Black History Month: Civil War impact in Delaware
DELAWARE – During Black History Month, we are taking a look back into the history of the first state and how African-Americans were treated, specifically during and after the Civil War.
Today 47 ABC sat down with Jose Marcos Salaverria, the Director of Education at the Lewes Historical Society, who shared that even though the emancipation proclamation was signed in 1863, that freedom did not come to all slaves in the state.
Slaves, seen as taxable property, specifically in Sussex County were still prevalent post-war. We’re told roughly 525 were still slaves and over 4,300 freed.
Some argue slaves were kept because word never got to Delaware of the Emancipation Proclamation, but Salverria doesn’t buy that explanation.
“That is explaining a difficult problem too simply,” said Salaverria. “There are newspapers for Sussex County, for Kent and for New Castle, there is absolutely waterways. There is frequent trading craft, what it really was was a way of life.”
But even if word of the Emancipation Proclamation didn’t reach Delaware, the state would again make a strong stand.
After the 13th amendment, which abolished slavery, was adopted in the U.S. Constitution in 1865 Delaware joined seven other southern states rejecting it.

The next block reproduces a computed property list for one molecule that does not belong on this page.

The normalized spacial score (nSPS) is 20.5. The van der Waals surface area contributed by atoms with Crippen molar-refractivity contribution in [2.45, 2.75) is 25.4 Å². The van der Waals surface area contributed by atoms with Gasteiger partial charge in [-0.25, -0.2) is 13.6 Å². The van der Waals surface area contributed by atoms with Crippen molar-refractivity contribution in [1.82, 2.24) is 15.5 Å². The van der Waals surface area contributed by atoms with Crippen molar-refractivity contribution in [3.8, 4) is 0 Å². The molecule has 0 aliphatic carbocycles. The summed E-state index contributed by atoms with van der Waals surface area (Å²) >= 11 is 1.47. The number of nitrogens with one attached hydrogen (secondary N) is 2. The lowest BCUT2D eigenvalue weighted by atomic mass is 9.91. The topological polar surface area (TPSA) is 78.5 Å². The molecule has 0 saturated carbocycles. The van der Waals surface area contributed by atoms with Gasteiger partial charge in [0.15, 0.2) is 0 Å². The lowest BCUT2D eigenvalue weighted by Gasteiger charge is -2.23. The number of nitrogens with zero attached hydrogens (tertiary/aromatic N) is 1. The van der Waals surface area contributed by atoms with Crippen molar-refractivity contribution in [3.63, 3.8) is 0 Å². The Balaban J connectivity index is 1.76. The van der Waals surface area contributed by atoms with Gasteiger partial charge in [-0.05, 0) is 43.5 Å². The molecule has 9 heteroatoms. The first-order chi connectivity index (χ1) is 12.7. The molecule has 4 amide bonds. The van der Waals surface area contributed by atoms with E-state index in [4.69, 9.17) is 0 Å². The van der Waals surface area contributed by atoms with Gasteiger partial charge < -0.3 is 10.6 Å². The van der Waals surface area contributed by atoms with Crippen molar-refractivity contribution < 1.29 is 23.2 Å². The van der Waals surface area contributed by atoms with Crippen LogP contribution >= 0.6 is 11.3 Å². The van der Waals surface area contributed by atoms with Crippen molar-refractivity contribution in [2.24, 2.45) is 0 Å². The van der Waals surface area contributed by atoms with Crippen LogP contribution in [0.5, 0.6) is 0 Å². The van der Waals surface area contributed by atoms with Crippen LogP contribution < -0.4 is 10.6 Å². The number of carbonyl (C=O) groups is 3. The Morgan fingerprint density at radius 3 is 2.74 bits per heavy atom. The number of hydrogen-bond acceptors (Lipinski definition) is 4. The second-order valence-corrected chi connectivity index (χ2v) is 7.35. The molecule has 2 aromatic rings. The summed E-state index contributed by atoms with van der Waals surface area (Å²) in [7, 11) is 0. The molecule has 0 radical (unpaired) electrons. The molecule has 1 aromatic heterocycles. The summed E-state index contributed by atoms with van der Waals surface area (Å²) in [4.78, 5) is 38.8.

They’d also reject the 14th and 15 amendments not adopting all three into state law until 1901 roughly 30 years later.
Later in the century, African-Americans faced even more oppression in the state with Jim Crow laws and voter suppression laws. This, all happening as few resources were directed to Black communities like Beltown which was near Lewes, but no longer exists.
Salaverria says facts like these have often been left in the dark when talking about Black history and he believes there is a reason for that.
“I think the history has been hidden for so long because it is difficult to talk about it. Look at just this last year what we have gone through as a country to face up to understanding in a time where people are separated by COVID, we are also separated by racial divides,” Salaverria said.
In Delaware, some buildings still stand from those Black communities, such as St. George’s A.M.E in Lewes and the United Methodist Wesley Church.